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Are You Fooling Yourself Fat?

 

I'm 100% in support of organics. I truly believe that organic food is better - not just for the planet but also for your health. But there is an organic myth. A new study found that the term 'organic' on a food package could lead consumers to overeat or even exercise less.

 

The researchers conducted two experiments. In the first they asked 114 college students to read nutrition labels on cookies. One was simply labeled 'cookies' while the other said 'cookies made with organic flour and sugar' - but both were clearly marked as containing 160 calories. When the students were asked about calories and whether one variety should be eaten more or less often than other the ones tagged 'organic' were perceived to have fewer calories. The participants also said the organic goodies could be eaten more often than the non-organic ones.

 

In a second study, 215 college students read about a character who wanted to lose weight, but also wanted to skip her post-dinner workout. They were told that she had chosen either a) an organic dessert b) a non-organic dessert, or c) no dessert. The participants were more likely to OK the character's choice to ditch the workout when she had an organic dessert - even more so than when she had no dessert at all.

 

I think this is an awesome study but it doesn't surprise me. Throughout my career I've seen that any food or term that earns a health halo is generally viewed as 'free.' When I first started out as a nutritionist fat was public enemy #1. My clients avoided it at all costs and gobbled down boxes of 'fat free' cookies and candy. When I would explain that that was why they were not losing (or even gaining) weight it was somewhat of a shocker.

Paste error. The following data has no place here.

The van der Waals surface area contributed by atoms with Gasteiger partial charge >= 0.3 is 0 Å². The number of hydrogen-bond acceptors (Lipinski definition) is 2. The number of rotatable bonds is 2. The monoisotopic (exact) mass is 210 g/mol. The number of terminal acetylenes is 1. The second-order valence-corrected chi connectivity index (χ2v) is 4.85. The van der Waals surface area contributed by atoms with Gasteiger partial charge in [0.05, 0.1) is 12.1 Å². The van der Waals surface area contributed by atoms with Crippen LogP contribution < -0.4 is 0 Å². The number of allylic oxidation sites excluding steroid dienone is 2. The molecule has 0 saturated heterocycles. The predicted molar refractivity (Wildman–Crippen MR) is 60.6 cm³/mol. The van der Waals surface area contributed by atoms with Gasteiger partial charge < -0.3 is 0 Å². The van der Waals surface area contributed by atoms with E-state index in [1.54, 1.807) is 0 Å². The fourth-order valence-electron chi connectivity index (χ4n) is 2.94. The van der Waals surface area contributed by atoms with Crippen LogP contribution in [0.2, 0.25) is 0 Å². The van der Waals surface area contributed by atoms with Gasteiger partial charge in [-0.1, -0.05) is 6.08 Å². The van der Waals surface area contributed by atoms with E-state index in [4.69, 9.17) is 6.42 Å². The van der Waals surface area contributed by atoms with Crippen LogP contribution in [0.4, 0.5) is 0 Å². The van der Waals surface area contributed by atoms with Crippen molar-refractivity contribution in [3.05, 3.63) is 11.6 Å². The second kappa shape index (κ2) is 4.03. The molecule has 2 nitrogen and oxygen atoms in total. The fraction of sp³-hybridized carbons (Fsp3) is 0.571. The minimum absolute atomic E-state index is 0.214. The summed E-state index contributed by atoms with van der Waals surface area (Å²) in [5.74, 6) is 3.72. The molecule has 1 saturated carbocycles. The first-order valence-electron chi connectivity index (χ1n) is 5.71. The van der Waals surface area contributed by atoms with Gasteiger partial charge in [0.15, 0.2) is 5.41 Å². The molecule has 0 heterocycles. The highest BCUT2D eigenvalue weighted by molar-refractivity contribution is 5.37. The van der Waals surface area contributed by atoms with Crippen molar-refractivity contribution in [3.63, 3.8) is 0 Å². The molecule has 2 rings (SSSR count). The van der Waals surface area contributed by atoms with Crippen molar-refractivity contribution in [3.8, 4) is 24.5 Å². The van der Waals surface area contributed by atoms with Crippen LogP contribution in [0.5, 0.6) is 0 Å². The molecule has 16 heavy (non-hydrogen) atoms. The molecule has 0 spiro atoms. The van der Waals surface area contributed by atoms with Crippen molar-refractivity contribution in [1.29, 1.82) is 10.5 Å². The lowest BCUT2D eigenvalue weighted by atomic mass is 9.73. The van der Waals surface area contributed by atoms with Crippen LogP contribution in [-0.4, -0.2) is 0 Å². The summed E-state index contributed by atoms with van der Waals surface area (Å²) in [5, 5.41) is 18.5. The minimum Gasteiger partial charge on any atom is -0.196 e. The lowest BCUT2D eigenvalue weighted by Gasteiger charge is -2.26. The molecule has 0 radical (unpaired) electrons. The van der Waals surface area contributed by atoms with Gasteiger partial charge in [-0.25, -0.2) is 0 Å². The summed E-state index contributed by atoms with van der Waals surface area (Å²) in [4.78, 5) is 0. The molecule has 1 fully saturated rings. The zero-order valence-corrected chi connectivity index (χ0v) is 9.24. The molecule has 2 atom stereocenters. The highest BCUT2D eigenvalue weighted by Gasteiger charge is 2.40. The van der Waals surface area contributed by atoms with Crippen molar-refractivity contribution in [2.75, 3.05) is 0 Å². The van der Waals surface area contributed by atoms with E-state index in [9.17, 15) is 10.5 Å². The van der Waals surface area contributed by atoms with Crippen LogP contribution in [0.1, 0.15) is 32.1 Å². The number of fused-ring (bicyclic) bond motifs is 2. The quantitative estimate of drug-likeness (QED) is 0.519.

I'm beyond thrilled that organics are exploding in popularity, but there are two important things to keep in mind:

 

1) If you eat any food your body can't burn or use, the excess will get diverted straight to your fat cells - even organic fruits and veggies!

 

2) Some foods made with organic ingredients are still basically junk food. Read the ingredient list - believe it or not there IS such a thing as organic high fructose corn syrup. You're much better off with whole organic foods like fruit, nuts and dark chocolate versus an organic processed cookie or sugary drink, but bottom line, see #1!  

 

So, have you been tricked by the term organic or do other words on food labels (like sugar free or natural) make you feel like you can get away with eating extra? Please share your thoughts!  

photo: iband

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